Paintings by Theodora Allen Trippy But Not Trite
By: Leah Ollman
Theodora Allen paints in thin layers of oil, wiping away each addition before applying the next. The images that result are more visions than views. They have the consistency of meditations or memories, at once persuasive and elusive.
Her affecting work, at Blum & Poe, features snakes, moths and thistles, a spiderwebbed hourglass and a stringless guitar. All are presented within schematic internal frames of interlocking rectangles, diamonds and hearts.
The symbols come pre-loaded with mystical import, and Allen ups the charge substantially through her painting method, which sinks the slate grays, blues and violets deep into the linen surface, while bringing out the weave. The images appear faded, temporally and spatially remote, yet alive with the exposed linen's delicate, celestial sprinkling of white.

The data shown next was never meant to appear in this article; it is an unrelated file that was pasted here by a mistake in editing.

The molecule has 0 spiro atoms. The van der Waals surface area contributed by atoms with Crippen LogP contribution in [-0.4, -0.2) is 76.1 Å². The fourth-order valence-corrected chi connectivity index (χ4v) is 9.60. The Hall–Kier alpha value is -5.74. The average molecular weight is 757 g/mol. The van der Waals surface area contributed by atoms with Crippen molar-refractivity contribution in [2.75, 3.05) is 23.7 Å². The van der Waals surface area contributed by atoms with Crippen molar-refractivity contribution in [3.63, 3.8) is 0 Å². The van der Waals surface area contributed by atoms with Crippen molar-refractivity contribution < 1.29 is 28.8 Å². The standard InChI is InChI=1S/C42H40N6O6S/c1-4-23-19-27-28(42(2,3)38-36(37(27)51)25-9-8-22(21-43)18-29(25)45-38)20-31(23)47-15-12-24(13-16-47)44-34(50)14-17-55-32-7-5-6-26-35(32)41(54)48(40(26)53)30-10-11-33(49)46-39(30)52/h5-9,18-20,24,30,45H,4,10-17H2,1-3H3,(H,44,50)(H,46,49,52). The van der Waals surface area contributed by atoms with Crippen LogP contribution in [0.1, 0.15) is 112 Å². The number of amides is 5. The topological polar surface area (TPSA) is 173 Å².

Allen paints a wildfire whose fuel remains unconsumed by the sinuous flames. She paints rising triangles, akin to the spiritually ascendant forms of Kandinsky. Blake comes to mind, as does the hallucinatory radiance of Sharon Ellis, the wonderment of fairy tale illustration and the trippy designs of '70s album covers.
Allen is just one year past her MFA from UCLA, and this is her first solo show in Los Angeles. While the work flirts with triteness, it doesn't succumb; its soft, hypnotic beauty is ultimately enchanting.